Recovering a corrupt presentation
For Windows and Mac users both
If you're getting messages like "PowerPoint cannot open the type of file represented by
- You received the file by email or downloaded it over the internet and PowerPoint is trying to "protect" you. If that's the case, see Unblock a file below.
- Your file was password protected in PowerPoint 2002 (XP) or later, but you're opening it in an earlier version of PowerPoint; earlier versions can't open password protected files and will give this scary error message when you try. Mac versions of PowerPoint are also unable to open these presentations.
- Your presentation file has become corrupted.
Unblock a file
- Right click the file's icon and choose Properties to see this:
- Click UNBLOCK. If you don't see UNBLOCK, a blocked file isn't the problem. Click OK.
- Click OK.
- Now try opening the file in PowerPoint again.
Remove password protection
If you suspect that the file is password protected, have the file's owner save it without the password protection and send you a new copy.
Otherwise, getting a corrupt presentation back seems to be pretty much a crapshoot. If you have an earlier version or a backup of the file, dig it up now.
If you are running on Windows Vista or later, you might be able to recover a previously saved version of the presentation:
- Launch the Windows explorer and navigate to the folder where your presentation is located
- Right-Click on the presentation and chose "Restore previous versions" command.
Try some of the things listed below. But first make a backup copy of your presentation and use it, not your original file. Never try any of these recovery techniques on your only copy of a presentation.
Things to try:
- If you run PowerPoint 2003, choose Help, About Microsoft PowerPoint from the main menu bar. If the About screen doesn't indicate that you have SP1 (Service Pack 1) or higher, you should update your copy of PowerPoint. Choose Help, Check For Updates. When the Office Downloads page opens in your browser, click "Check for Updates" and apply the recommended hotfixes and/or service packs.
- If you run Windows XP and have installed SP1, see Files open as Read-Only after installing Windows XP SP1, Other file/path related problems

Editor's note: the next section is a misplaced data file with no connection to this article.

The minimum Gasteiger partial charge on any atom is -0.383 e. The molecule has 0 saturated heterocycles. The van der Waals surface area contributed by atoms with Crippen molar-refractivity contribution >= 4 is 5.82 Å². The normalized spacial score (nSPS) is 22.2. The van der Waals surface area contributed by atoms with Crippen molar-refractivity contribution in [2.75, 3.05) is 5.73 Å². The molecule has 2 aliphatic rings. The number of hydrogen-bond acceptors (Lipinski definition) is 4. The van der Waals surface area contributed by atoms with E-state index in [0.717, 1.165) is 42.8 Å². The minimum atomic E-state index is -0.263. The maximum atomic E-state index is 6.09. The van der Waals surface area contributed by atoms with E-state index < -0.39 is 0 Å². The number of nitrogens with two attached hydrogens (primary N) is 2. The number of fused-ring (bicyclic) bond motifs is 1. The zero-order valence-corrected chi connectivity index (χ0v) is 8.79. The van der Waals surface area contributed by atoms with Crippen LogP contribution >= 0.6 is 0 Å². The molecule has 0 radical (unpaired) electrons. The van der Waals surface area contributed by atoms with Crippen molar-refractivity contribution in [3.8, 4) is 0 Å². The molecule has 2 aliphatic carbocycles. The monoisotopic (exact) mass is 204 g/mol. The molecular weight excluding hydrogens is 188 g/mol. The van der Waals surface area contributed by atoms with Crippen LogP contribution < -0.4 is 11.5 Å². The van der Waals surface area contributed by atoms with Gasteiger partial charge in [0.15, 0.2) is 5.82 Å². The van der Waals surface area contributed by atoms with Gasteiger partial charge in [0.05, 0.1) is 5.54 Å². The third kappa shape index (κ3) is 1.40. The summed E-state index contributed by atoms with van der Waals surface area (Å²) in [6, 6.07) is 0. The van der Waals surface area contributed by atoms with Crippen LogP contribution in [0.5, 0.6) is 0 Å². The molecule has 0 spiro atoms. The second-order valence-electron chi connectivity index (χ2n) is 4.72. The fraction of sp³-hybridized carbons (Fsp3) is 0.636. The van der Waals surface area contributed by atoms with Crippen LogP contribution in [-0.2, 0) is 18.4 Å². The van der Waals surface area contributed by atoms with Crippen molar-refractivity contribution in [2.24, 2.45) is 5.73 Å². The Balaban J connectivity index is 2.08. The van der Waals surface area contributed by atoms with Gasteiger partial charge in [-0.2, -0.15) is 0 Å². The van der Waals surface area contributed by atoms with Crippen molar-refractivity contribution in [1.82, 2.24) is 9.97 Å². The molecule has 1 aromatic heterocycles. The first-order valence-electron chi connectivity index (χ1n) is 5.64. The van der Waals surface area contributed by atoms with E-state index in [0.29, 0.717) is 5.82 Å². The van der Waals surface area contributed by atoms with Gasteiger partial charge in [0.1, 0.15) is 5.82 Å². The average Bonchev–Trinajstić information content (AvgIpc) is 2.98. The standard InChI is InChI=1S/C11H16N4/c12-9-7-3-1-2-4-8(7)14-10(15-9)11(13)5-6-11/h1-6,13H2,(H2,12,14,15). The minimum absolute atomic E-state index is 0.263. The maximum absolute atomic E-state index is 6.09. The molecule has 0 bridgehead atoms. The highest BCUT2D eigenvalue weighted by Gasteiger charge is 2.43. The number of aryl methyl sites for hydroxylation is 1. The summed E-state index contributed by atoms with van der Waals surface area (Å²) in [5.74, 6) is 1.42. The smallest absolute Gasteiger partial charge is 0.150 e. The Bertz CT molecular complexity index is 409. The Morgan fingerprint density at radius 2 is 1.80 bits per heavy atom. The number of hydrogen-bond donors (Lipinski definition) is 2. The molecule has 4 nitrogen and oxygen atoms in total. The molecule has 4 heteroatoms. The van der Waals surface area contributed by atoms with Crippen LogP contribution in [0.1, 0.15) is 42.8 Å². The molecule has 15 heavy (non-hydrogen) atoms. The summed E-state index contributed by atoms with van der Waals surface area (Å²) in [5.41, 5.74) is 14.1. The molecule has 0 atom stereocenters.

- Open a blank presentation (You can apply the template used for the damaged file, if applicable. That might help cut down on reformatting.)
- From the main menu, choose Insert, Slides from File (or if you use PowerPoint 2007, Home tab, New Slides (bottom of button), Reuse Slides.
- Try to insert slides individually if you're not able to insert the whole thing
If your file became corrupted when PowerPoint or your computer crashed, there may be a temporary version of the file in your TEMP directory. If so, you can try the aforementioned Insert, Slides From File and browse to that file. Or you can try changing the file's extension to PPT and see if you can open it from within PowerPoint using File, Open. You could also do a search for *.TMP files on the off chance that it's not in your TEMP directory.
Troubleshooting damaged presentations refers to Windows 95 and PowerPoint 97 specifically but may have some useful suggestions.
If the presentation seems corrupted or on the verge of it, but you can still open it, download and use the CloneMe add-in from Microsoft (for PowerPoint 97 or 2000) or for PowerPoint 2000 and higher, try HTML "Round-tripping" to repair corruption
Or try Open Office, the free version of this same package. Note that it will ask if you want it to take over registration for the various Office file types (meaning that when you doubleclick a PPT file from then on, Open Office will launch instead of PowerPoint.) Unless this is what you want, watch out for it and just say "NO"
If nothing else works, try opening the presentation in Word to see if you can at least recover the text:
- Start Word and choose File, Open
- Choose file type "Recover text from any document"
- Edit the file as needed